Graham Packham, Chairman, City of London Corporation’s Culture, Heritage and Libraries Committee, said:

“My colleagues and I are delighted to celebrate 20 years of Guildhall Art Gallery’s re-opening, during which time it has gone from strength to strength, recording its highest ever visitor figures last year.

“The art gallery prides itself on presenting a broad range of free and ticketed exhibitions, and is particularly remarkable for housing the remains of a Roman Amphitheatre in its basement and having one of the UK’s largest paintings on permanent display.”

Elizabeth Scott, the City of London Corporation’s Principal Curator of Guildhall Art Gallery, said:

“Over the last 20 years, Guildhall Art Gallery has celebrated the work of some of the capital’s most influential artists and displayed artworks spanning over 500 years of London’s rich and vibrant history.

“This anniversary is a special moment in our history, of which we are rightly proud, and by adding these four works to the permanent collection, we are helping to create a lasting legacy for the gallery’s future.”

Last month, the art gallery opened submissions for London-based fine artists to apply to become the first Artist in Residence for Guildhall, with the brief to create an outstanding piece of 2D work that focuses on ‘Celebrating City Women’ during their three-month paid residency.

The City of London Corporation, which owns and manages Guildhall Art Gallery, is the fourth largest funder of heritage and cultural activities in the UK and invests over £100m every year. The City Corporation is also developing Culture Mile between Farringdon and Moorgate – a multi-million-pound investment which will create a new cultural and creative destination for London.


Notes for Editors:

Elizabeth Scott, Principal Curator of Guildhall Art Gallery, and artists, Carl Laubin and Liz Johnson Artur, are available for interview. Please contact Andrew Buckingham (see below) for further details.

Andrew Buckingham, Media Officer, City of London Corporation

Tel: 020 7332 1452 / Mobile: 07795 333060 /


About the City of London Corporation:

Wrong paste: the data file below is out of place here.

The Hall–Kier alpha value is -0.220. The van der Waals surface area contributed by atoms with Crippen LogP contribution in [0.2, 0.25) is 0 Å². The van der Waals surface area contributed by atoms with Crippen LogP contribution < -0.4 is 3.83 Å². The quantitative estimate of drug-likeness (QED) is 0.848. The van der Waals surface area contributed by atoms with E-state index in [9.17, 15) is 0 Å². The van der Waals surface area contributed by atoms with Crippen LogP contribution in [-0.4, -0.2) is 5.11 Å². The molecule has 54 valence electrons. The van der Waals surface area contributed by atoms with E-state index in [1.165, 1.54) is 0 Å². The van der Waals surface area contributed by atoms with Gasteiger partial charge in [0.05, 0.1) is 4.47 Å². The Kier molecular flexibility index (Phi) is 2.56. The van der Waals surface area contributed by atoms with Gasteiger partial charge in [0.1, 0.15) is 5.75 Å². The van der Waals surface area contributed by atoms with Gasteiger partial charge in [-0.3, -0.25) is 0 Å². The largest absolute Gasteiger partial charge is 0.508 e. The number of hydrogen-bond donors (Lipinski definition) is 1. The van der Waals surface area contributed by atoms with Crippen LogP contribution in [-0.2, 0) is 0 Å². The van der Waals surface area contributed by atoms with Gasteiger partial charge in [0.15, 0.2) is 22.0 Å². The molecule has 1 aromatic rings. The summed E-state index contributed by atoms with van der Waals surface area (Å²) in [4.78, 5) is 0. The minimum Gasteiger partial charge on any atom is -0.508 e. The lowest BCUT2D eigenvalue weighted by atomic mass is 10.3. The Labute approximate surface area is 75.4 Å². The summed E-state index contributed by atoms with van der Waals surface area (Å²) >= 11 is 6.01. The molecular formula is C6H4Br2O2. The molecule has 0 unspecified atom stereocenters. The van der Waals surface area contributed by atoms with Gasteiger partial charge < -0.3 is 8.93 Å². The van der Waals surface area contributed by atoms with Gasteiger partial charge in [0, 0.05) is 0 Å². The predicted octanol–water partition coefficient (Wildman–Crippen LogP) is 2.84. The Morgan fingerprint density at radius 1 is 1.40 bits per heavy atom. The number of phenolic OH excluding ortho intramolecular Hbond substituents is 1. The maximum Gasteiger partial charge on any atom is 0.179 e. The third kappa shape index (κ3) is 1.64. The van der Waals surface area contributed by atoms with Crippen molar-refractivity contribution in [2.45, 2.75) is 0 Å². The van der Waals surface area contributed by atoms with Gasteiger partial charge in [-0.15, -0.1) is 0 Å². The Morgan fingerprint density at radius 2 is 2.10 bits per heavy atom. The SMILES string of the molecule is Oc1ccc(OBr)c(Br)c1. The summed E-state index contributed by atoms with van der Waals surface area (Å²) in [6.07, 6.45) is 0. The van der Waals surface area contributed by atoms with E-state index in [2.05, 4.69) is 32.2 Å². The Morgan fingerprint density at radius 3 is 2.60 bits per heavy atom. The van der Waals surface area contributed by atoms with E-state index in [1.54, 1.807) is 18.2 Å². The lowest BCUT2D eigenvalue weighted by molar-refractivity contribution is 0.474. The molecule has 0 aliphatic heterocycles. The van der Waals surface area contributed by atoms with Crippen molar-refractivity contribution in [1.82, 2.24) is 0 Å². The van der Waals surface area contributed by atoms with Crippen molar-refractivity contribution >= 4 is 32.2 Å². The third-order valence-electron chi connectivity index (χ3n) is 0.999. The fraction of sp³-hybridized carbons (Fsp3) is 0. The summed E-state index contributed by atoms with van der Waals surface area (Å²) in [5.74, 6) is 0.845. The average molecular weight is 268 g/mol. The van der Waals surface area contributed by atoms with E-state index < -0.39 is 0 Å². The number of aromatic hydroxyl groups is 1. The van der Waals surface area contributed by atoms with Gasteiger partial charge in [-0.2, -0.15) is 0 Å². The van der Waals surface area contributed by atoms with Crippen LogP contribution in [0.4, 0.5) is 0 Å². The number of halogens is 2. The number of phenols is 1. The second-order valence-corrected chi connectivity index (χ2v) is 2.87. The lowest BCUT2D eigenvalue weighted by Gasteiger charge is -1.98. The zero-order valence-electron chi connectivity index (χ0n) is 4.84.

The City of London Corporation is the governing body of the Square Mile dedicated to a vibrant and thriving City, supporting a diverse and sustainable London within a globally-successful UK. 

About Guildhall Art Gallery:

The first Guildhall Art Gallery was built in 1885 to display the City of London Corporation's art collection and was inspired by the success of new galleries supported by local authorities in Liverpool, Manchester and Leeds. The Victorian gallery was almost entirely destroyed by fire during heavy bombing in the Second World War on 10 May 1941. A temporary structure was built on the cleared site in 1946 for use as a ceremonial venue and exhibition space and in 1985, the City of London Corporation decided to redevelop the site and add a new Gallery on its lower levels. The architect was Richard Gilbert Scott, who had earlier worked on the Guildhall restoration and designed the new Guildhall Library and West Wing of 1974. In 1987, the remains of the original Gallery were demolished and shortly afterwards, the Museum of London Archaeological Service discovered the remains of London's Roman Amphitheatre and the building was re-designed to incorporate this remarkable piece of architectural history. The new Guildhall Art Gallery opened to the public in August 1999 and the Amphitheatre in 2002. In late 2014, coinciding with the 15th anniversary of its re-opening, the Gallery underwent a re-hang, doubling the number of paintings on display and presenting a new curatorial selection. The art gallery is also responsible for paintings, statues, and sculptures at Guildhall, Old Bailey, and The Mansion House.